On August 5, 2019, Epik competitor Cloudflare announced that in the wake of the 2019 El Paso shooting they would no longer be providing services to 8chan, a far-right imageboard known as a location for hateful content and child pornography,[17][18] which the perpetrator of the shooting had allegedly used immediately prior to the attack to post a manifesto justifying his actions.[19] The same day that 8chan was removed from Cloudflare, Epik began providing hosting services, and Monster released a statement explaining their decision. Later that day, Epik's primary hardware and connectivity provider Voxility banned Epik from renting their server space.[20] Voxility's vice president of business development stated, "We have made the connection that at least two or three of the latest mass shootings in the U.S. were connected with [Epik and BitMitigate]. At some point, somebody needed to make the decision on where the limit is between what is illegal and what is freedom of speech and today it had to be us."[21] The Voxility ban took 8chan offline, along with The Daily Stormer and other Epik customers. On August 6, Epik reversed course and announced that they would not provide hosting services to 8chan; on August 7, Ars Technica noted that Epik had only ceased hosting their content and was still providing 8chan with DNS services.[22][23]


Epik received media attention in early November 2018 for registering Gab, an English-language social media website known for its mainly far-right user base, after it was ousted by GoDaddy for allowing "content on the site that both promotes and encourages violence against people". This came shortly after it was revealed that the perpetrator of the Pittsburgh synagogue shooting had used the service to post "hateful content".[2][24][25][26] Tal Moore, a member of Epik's board, resigned in December 2018 over the company's involvement with Gab.[3] On November 7, 2018, Pennsylvania Attorney General Josh Shapiro sent a subpoena to Epik requesting "any and all documents which are related in any way to Gab" after Gab registered its domains onto Epik.[27][11] Gab posted screenshots of the subpoena letter in a tweet on the day the subpoena was sent, despite being asked to keep the letter confidential.[27][11] The tweet was deleted hours later.[27][11] In an email statement to Ars Technica, Monster stated that "the news of the subpoena was not intended for public consumption" and that "we are cooperating with their inquiry".[11] On August 9, cloud hosting provider Linode informed Epik they would be terminating services to the company.[28] As of January 2021, Epik was still providing services to Gab.[29]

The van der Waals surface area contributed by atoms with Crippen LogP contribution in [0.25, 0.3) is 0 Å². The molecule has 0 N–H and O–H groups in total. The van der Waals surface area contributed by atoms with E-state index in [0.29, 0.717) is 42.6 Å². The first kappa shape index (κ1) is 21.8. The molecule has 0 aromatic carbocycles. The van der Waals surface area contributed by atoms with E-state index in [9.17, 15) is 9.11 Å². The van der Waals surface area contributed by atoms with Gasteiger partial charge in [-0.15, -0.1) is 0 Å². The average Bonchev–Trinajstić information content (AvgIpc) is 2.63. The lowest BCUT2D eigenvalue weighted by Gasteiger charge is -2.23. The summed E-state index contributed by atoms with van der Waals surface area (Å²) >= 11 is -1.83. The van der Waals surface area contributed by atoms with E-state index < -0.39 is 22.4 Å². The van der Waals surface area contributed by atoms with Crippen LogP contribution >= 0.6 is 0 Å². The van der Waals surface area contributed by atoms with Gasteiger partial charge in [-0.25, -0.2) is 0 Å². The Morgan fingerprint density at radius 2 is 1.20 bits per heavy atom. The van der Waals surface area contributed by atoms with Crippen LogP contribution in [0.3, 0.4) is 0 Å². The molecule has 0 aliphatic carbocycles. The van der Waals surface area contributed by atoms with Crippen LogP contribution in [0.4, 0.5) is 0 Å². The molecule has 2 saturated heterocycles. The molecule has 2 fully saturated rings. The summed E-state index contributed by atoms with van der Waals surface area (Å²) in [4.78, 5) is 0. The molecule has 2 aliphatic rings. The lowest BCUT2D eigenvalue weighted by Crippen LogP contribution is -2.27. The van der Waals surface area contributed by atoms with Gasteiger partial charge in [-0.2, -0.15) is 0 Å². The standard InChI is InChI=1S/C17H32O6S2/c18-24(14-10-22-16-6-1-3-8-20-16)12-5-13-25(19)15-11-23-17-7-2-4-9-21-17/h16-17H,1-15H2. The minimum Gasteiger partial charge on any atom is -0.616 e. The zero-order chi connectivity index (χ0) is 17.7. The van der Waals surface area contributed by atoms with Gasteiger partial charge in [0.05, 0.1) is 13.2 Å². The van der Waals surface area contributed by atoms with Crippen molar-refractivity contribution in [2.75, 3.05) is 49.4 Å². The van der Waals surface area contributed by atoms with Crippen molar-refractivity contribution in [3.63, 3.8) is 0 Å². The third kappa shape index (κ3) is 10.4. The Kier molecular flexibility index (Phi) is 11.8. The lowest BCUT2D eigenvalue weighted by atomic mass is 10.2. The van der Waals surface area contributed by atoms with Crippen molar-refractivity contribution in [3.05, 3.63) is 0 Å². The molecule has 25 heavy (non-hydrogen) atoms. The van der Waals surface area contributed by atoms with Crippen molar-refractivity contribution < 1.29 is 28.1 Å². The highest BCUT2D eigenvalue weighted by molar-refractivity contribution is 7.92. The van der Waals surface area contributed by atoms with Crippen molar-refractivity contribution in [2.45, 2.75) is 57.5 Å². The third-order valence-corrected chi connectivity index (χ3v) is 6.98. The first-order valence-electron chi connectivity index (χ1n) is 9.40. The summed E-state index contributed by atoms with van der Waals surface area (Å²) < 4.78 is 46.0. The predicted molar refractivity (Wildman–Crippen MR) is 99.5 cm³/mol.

Lack of response to reports of illegal activity

Wired wrote in 2018 that Epik has a history of not responding to reports of illegal activity on the websites they register, which the magazine noted is unusual for domain registrars based in the United States.[4] Pharmaceutical watchdog website LegitScript reported in 2018 that they had alerted Epik to the sale of illegal drugs and counterfeit medications on websites registered by Epik, and that Epik had not acted upon the information.[4]

The Daily Stormer

In August 2017, Epik and BitMitigate (an American cybersecurity company later acquired by Epik in 2019) began hosting American neo-Nazi, white supremacist, and Holocaust denial commentary and message board website The Daily Stormer.[34] This was in response to GoDaddy and Cloudflare terminating services for the site after it published an article mocking Heather Heyer, the victim of the vehicle ramming attack that occurred at the Unite the Right rally in Charlottesville, Virginia that same month.[35] According to an Epik spokesperson in January 2021, the company had stopped providing services to The Daily Stormer.[16]


  1. ^ a b c d e f g Makuch, Ben (May 8, 2019). "The Far Right Has Found a Web Host Savior". Vice. Archived from the original on August 22, 2019. Retrieved May 10, 2019.
  2. ^ a b c d e Baker, Mike (November 4, 2018). "Seattle-area company helps fringe site Gab return in wake of Pittsburgh synagogue shooting". The Seattle Times. Archived from the original on May 5, 2019. Retrieved May 5, 2019.
  3. ^ a b c Schulberg, Jessica (December 12, 2018). "The Bible-Thumping Tech CEO Who's Proud Of Keeping Neo-Nazis Online". HuffPost. Archived from the original on December 24, 2018. Retrieved May 5, 2019.
  4. ^ a b c d Martineau, Paris (November 6, 2018). "How Right-Wing Social Media Site Gab Got Back Online". Wired. ISSN 1059-1028. Archived from the original on May 2, 2019. Retrieved May 5, 2019.